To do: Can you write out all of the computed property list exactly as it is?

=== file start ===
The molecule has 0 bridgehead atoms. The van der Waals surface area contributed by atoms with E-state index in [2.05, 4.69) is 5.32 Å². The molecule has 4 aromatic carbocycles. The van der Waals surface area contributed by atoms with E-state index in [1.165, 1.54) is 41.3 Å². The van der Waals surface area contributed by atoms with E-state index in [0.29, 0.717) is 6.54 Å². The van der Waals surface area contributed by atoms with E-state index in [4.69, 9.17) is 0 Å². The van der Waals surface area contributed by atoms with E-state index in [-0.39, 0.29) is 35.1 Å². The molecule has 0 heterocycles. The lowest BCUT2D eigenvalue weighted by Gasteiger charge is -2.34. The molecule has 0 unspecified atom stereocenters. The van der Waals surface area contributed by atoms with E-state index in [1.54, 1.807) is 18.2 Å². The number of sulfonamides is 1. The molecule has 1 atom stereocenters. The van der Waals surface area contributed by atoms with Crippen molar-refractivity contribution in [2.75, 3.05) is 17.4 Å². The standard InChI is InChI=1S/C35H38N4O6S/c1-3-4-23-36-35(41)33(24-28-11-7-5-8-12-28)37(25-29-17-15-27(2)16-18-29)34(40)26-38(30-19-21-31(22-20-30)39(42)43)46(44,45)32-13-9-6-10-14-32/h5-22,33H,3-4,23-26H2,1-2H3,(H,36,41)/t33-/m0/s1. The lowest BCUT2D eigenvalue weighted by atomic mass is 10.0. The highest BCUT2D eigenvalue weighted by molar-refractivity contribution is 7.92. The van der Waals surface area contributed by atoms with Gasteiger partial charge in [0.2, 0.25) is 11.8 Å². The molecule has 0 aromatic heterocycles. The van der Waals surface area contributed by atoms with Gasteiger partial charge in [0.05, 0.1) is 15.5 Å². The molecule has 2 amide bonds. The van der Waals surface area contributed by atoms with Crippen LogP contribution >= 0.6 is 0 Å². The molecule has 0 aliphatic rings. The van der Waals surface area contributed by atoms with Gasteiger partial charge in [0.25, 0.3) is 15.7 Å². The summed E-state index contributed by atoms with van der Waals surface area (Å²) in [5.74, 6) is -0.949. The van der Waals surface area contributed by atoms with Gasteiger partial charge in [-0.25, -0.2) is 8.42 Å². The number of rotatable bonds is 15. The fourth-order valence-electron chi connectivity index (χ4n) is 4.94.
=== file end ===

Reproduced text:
The molecule has 0 bridgehead atoms. The van der Waals surface area contributed by atoms with E-state index in [2.05, 4.69) is 5.32 Å². The molecule has 4 aromatic carbocycles. The van der Waals surface area contributed by atoms with E-state index in [1.165, 1.54) is 41.3 Å². The van der Waals surface area contributed by atoms with E-state index in [0.29, 0.717) is 6.54 Å². The van der Waals surface area contributed by atoms with E-state index in [4.69, 9.17) is 0 Å². The van der Waals surface area contributed by atoms with E-state index in [-0.39, 0.29) is 35.1 Å². The molecule has 0 heterocycles. The lowest BCUT2D eigenvalue weighted by Gasteiger charge is -2.34. The molecule has 0 unspecified atom stereocenters. The van der Waals surface area contributed by atoms with E-state index in [1.54, 1.807) is 18.2 Å². The number of sulfonamides is 1. The molecule has 1 atom stereocenters. The van der Waals surface area contributed by atoms with Crippen molar-refractivity contribution in [2.75, 3.05) is 17.4 Å². The standard InChI is InChI=1S/C35H38N4O6S/c1-3-4-23-36-35(41)33(24-28-11-7-5-8-12-28)37(25-29-17-15-27(2)16-18-29)34(40)26-38(30-19-21-31(22-20-30)39(42)43)46(44,45)32-13-9-6-10-14-32/h5-22,33H,3-4,23-26H2,1-2H3,(H,36,41)/t33-/m0/s1. The lowest BCUT2D eigenvalue weighted by atomic mass is 10.0. The highest BCUT2D eigenvalue weighted by molar-refractivity contribution is 7.92. The van der Waals surface area contributed by atoms with Gasteiger partial charge in [0.2, 0.25) is 11.8 Å². The molecule has 0 aromatic heterocycles. The van der Waals surface area contributed by atoms with Gasteiger partial charge in [0.05, 0.1) is 15.5 Å². The molecule has 2 amide bonds. The van der Waals surface area contributed by atoms with Crippen LogP contribution >= 0.6 is 0 Å². The molecule has 0 aliphatic rings. The van der Waals surface area contributed by atoms with Gasteiger partial charge in [0.25, 0.3) is 15.7 Å². The summed E-state index contributed by atoms with van der Waals surface area (Å²) in [5.74, 6) is -0.949. The van der Waals surface area contributed by atoms with Gasteiger partial charge in [-0.25, -0.2) is 8.42 Å². The number of rotatable bonds is 15. The fourth-order valence-electron chi connectivity index (χ4n) is 4.94.